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Monoclonal Gammopathy of Undetermined Significance (MGUS)


James R. Berenson

, MD, Institute for Myeloma and Bone Cancer Research

Last full review/revision Sep 2019| Content last modified Sep 2019
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Monoclonal gammopathy of undetermined significance (MGUS) is the production of M-protein by noncancerous plasma cells in the absence of other manifestations typical of multiple myeloma.

The incidence of monoclonal gammopathy of undetermined significance (MGUS) increases with age, from 1% of people aged 25 years to > 5% of people > 70 years. MGUS may occur in association with other disorders (see table Classification of Plasma Cell Disorders), in which case M-proteins (monoclonal immunoglobulin proteins, which may consist of both heavy and light chains or of only a light chain) may be antibodies produced in large amounts in response to protracted antigenic stimuli.

MGUS usually is asymptomatic, but peripheral neuropathy can occur, and patients are at higher risk of enhanced bone loss and fractures. Although most cases are initially benign, up to 25% (1%/year) progress to myeloma or a related B-cell disorder, such as macroglobulinemia, amyloidosis or lymphoma.

Diagnosis of MGUS is usually suspected when M-protein is incidentally detected in blood or urine during a routine examination. On laboratory evaluation, M-protein is present in low levels in serum (< 3 g/dL) or urine (< 200 mg/24 hours). MGUS is differentiated from malignant plasma cell disorders because M-protein levels are lower and lytic bone lesions, anemia, and renal dysfunction are absent. Because of fracture risk, baseline evaluation with a skeletal survey (ie, plain x-rays of skull, long bones, spine, pelvis, and ribs) and bone densitometry should be done. Bone marrow shows only mild plasmacytosis (< 10% of nucleated cells).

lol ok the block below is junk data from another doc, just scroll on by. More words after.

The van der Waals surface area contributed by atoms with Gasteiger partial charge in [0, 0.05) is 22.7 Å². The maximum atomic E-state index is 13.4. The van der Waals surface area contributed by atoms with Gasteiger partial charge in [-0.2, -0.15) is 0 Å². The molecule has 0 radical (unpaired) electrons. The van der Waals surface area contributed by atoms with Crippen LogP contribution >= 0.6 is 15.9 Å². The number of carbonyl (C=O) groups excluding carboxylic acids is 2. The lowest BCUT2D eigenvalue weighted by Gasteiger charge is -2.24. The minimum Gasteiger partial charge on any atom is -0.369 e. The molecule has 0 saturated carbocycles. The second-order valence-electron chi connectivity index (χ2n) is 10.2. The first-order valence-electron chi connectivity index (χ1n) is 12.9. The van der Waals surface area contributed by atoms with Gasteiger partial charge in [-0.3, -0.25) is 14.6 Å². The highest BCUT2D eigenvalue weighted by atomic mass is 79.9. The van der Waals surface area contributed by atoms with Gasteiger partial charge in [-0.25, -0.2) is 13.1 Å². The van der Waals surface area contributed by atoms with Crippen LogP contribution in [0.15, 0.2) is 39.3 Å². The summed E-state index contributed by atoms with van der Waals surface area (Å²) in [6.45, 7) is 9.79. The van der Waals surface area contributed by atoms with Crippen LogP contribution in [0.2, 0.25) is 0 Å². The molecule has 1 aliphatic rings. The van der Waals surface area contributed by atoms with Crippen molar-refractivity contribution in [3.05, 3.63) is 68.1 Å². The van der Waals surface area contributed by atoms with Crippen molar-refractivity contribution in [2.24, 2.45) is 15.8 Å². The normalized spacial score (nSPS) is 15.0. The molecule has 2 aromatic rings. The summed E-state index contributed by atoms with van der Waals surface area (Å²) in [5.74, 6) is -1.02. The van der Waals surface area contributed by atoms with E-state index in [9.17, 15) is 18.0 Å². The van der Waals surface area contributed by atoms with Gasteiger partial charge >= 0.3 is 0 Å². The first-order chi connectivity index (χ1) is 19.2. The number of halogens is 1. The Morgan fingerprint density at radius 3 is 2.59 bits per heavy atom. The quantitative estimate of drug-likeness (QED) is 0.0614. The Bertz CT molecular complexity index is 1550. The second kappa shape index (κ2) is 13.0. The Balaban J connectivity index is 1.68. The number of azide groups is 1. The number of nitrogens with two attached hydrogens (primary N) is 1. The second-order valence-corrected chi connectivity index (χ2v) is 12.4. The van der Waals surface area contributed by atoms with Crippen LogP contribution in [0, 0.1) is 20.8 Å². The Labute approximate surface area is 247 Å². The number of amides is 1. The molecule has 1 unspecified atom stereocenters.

No antineoplastic treatment is recommended. However, recent studies suggest that MGUS patients with associated bone loss (osteopenia or osteoporosis) may benefit from treatment with intravenous bisphosphonates but less frequently than the monthly treatments usually required to treat patients with multiple myeloma. Every 6 to 12 months, patients should undergo clinical examination and serum and urine protein electrophoresis to evaluate for disease progression.

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